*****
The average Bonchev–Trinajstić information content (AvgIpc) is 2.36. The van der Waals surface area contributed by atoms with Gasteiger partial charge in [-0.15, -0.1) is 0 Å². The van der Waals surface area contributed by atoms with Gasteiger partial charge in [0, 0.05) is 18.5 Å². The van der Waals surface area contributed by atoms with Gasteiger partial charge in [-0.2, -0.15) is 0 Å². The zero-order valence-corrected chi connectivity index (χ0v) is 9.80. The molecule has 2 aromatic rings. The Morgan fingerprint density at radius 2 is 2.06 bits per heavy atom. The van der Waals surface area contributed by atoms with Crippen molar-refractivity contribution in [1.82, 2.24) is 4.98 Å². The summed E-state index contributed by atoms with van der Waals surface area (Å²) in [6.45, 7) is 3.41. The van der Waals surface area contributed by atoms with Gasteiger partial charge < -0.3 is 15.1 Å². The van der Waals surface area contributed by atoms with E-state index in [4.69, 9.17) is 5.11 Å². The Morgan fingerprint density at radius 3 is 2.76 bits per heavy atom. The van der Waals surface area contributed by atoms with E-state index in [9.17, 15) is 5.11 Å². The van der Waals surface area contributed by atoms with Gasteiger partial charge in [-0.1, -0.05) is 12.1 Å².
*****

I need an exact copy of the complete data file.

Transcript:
The average Bonchev–Trinajstić information content (AvgIpc) is 2.36. The van der Waals surface area contributed by atoms with Gasteiger partial charge in [-0.15, -0.1) is 0 Å². The van der Waals surface area contributed by atoms with Gasteiger partial charge in [0, 0.05) is 18.5 Å². The van der Waals surface area contributed by atoms with Gasteiger partial charge in [-0.2, -0.15) is 0 Å². The zero-order valence-corrected chi connectivity index (χ0v) is 9.80. The molecule has 2 aromatic rings. The Morgan fingerprint density at radius 2 is 2.06 bits per heavy atom. The van der Waals surface area contributed by atoms with Crippen molar-refractivity contribution in [1.82, 2.24) is 4.98 Å². The summed E-state index contributed by atoms with van der Waals surface area (Å²) in [6.45, 7) is 3.41. The van der Waals surface area contributed by atoms with Gasteiger partial charge < -0.3 is 15.1 Å². The van der Waals surface area contributed by atoms with E-state index in [4.69, 9.17) is 5.11 Å². The Morgan fingerprint density at radius 3 is 2.76 bits per heavy atom. The van der Waals surface area contributed by atoms with E-state index in [9.17, 15) is 5.11 Å². The van der Waals surface area contributed by atoms with Gasteiger partial charge in [-0.1, -0.05) is 12.1 Å².